0

original below. I want to copy each line and paste multiple n times under their own lines separately.

USD
XYZ
ABC
YUT
LMO
.
.
. upto so on

want them to become like this. Any way how can I achieve following in Vim?

USD
USD
USD
USD
USD
XYZ
XYZ
XYZ
XYZ
XYZ
ABC
ABC
ABC
ABC
ABC
YUT
YUT
YUT
YUT
YUT
LMO
LMO
LMO
LMO
LMO
.
.
. upto so on
1
2

Use a tool that makes it easy:

%!awk '{ <c-r>=repeat('print;', 5)<cr> }'

Here I’m using awk with an action to print the current line multiple times, which I created by invoking vim’s repeat function and inserting into the command using the expression register.

This is scalable: you can use a range to select a subset of lines (although for a single line yy{count}p is faster), and it’s adjustable (change the repeat parameter). It is limited to systems where you have awk, though.

Alternately, with an awk-loop:

%!awk '{ for (i = 0; i < 5; ++i) print; }'

More approaches: https://unix.stackexchange.com/questions/81904/repeat-each-line-multiple-times

I can’t resist this very terse polyglot:

%!awk '<c-r>=repeat('1;', 5)<cr>'
4
2

Here is another solution using the :g command.

You can use:

g/^/t.|t.|t.|t.

This basically means mark each line start, then run the :t (copy line) command on it. It uses the . to copy it below and then does the same again 4 times (but need to be separated by |.

The advantage of this command is, you can easily do it only for lines that match a certain pattern. So perhaps you only want to run this command for all lines that are not empty?

g/./t.|t.|t.|t.

(Empty lines would not match the . regular expression).

Or perhaps you want to copy all lines, except for comment lines (assuming those start with a #). In that case, we have to use the :g! or :v command, that runs the following command on all lines that do not match the regular expression:

v/^#/t.|t.|t.|t.

Or you want to only copy each line once:

g/^/t.
1

Following is not very scalable but simple enough for smaller lists: "start recording macro: yank word, insert it in new line below and repeat last ex command n times, stop macro recording. Repeat macro on every word"

  • qq (start recording macro, first q for starting recording, second q is name of the register)
  • yiw (yank word under cursor)
  • :put (paste it on next line without exiting normal mode)
  • 3@: (repeat last ex command three times)
  • q (stop recording macro)
  • j (move to next line)
  • @q (call recorded macro)
  • repeat last 2 steps while necessary
4
  • Simpler would be yy4p4j for the recorded part. You also say "repeat last 2 steps" but you only need to repeat the last one, which is running the macro, with @q. Also good to point out that you can repeat it with @@ and you can also use a count, such as 5@@. Unfortunately this one requires an exact count to work, you can't just use 999@@ since it won't break when it gets to the end of the file (which is sometimes useful when using a macro...)
    – filbranden
    Oct 7 '20 at 17:51
  • 1
    You are absolutely right - there are definitely other and arguably simpler methods to achieve objective. What I like most in Vim is the ability to combine simple pieces you know and achieve desired result without consciously thinking about it. It may not be the best solution but good enough for me because it's based on my immediate knowledge of VIm. In this case I was carried away with thinking about word instead of line :-). It is my understanding that in my particular solution 2 last steps must be repeated (using j to navigate to next line with new word and then apply macro) . Oct 7 '20 at 18:27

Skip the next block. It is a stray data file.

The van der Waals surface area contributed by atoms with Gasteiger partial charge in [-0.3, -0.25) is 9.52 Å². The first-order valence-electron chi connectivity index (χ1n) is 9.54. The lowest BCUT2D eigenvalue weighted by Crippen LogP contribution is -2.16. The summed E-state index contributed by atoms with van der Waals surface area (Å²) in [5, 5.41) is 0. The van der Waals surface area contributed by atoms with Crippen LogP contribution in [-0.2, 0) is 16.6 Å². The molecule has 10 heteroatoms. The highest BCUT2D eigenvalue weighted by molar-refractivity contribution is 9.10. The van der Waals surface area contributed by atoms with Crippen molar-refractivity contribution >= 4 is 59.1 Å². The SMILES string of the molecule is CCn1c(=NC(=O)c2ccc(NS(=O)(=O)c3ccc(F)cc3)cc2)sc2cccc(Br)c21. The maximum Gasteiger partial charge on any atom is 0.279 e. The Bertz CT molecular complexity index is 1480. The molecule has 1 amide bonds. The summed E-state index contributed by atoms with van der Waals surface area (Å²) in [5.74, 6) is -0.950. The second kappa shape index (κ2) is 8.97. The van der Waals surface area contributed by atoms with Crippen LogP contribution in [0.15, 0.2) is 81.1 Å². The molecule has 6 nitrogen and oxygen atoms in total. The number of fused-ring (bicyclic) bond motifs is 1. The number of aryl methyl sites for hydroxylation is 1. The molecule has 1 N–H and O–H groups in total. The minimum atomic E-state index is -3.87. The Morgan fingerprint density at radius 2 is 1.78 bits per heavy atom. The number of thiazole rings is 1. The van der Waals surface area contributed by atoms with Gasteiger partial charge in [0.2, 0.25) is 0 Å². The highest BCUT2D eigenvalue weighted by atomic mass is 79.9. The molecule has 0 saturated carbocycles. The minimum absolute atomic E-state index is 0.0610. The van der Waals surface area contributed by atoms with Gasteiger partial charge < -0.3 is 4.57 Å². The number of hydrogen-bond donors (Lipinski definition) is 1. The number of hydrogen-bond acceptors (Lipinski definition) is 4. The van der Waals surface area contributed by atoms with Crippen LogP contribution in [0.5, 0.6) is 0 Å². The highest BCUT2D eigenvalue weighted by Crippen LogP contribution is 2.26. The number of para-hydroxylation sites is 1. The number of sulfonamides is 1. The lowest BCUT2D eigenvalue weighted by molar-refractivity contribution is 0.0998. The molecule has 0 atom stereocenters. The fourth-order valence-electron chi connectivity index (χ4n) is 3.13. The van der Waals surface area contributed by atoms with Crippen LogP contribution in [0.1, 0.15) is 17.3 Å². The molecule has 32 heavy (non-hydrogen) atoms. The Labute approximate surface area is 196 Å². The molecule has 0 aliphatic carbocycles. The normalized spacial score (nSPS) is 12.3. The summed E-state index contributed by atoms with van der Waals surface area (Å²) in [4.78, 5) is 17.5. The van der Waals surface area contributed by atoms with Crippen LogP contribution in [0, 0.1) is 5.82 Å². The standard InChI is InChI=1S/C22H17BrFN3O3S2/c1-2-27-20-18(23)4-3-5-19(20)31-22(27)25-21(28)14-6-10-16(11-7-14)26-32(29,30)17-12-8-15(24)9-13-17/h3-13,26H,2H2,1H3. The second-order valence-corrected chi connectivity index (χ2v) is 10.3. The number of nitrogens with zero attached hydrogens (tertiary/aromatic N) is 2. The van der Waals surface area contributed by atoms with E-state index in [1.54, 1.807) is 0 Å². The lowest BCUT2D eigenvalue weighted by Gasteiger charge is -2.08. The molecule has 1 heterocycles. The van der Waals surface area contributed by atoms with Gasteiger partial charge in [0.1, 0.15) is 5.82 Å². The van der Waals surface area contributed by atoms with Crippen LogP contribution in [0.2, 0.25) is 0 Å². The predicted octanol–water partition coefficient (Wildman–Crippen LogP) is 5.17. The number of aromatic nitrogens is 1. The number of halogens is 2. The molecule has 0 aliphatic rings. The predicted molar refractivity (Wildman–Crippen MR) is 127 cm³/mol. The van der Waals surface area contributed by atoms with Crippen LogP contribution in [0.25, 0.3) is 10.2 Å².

• Ah, I just noticed that you put the movement j after stopping the macro recording. If you invert those two, then you can simply repeat the whole macro and be positioned where it should be executed next. That's very useful, because j@q is hard to type and you can't repeat it with a number, while 5@q or 5@@ to run it 5 times is an easier way to go through a file with hundreds or thousands of lines...
    – filbranden
    Oct 7 '20 at 18:47
  • 1
    As I pointed out earlier this solution is not scalable nor simple. This is something I would do for 5-10 repeats without thinking. In such small scale any quick-and-dirty solution is more time efficient than looking for perfect solution. Thank you for drawing my attention to my overly complicated thought process and for showing simpler solution. Every day one should learn something new and in the future when facing similar situation I will choose better path :-) (and no, j@q is not hard to type and yes, 5@q is much easier way) Oct 7 '20 at 19:24
1

You can use a :substitute command matching the whole line, including the line break at the end (\n) and then use an expression in the replacement, using the repeat() function together with submatch() to interpolate the contents of the matched line.

:%s/.*\n/\=repeat(submatch(0), 5)
1
  • 1
    Agh, I knew there was an elegant way to do it. Nice
    – D. Ben Knoble
    Oct 7 '20 at 18:58
1

I am new to this as well, so my suggestion is:

  • In normal mode:

    1. qa: start recording in a registry
    2. yy: copy the whole line
    3. 5p: paste it 5 times (if 5 is the target number of duplication)
    4. 5j: go down 5 times
    5. q: stop recording
  • I would then undo changes with u, and the just do a:

    150@a: if there is 150 lines you want to do the macro on

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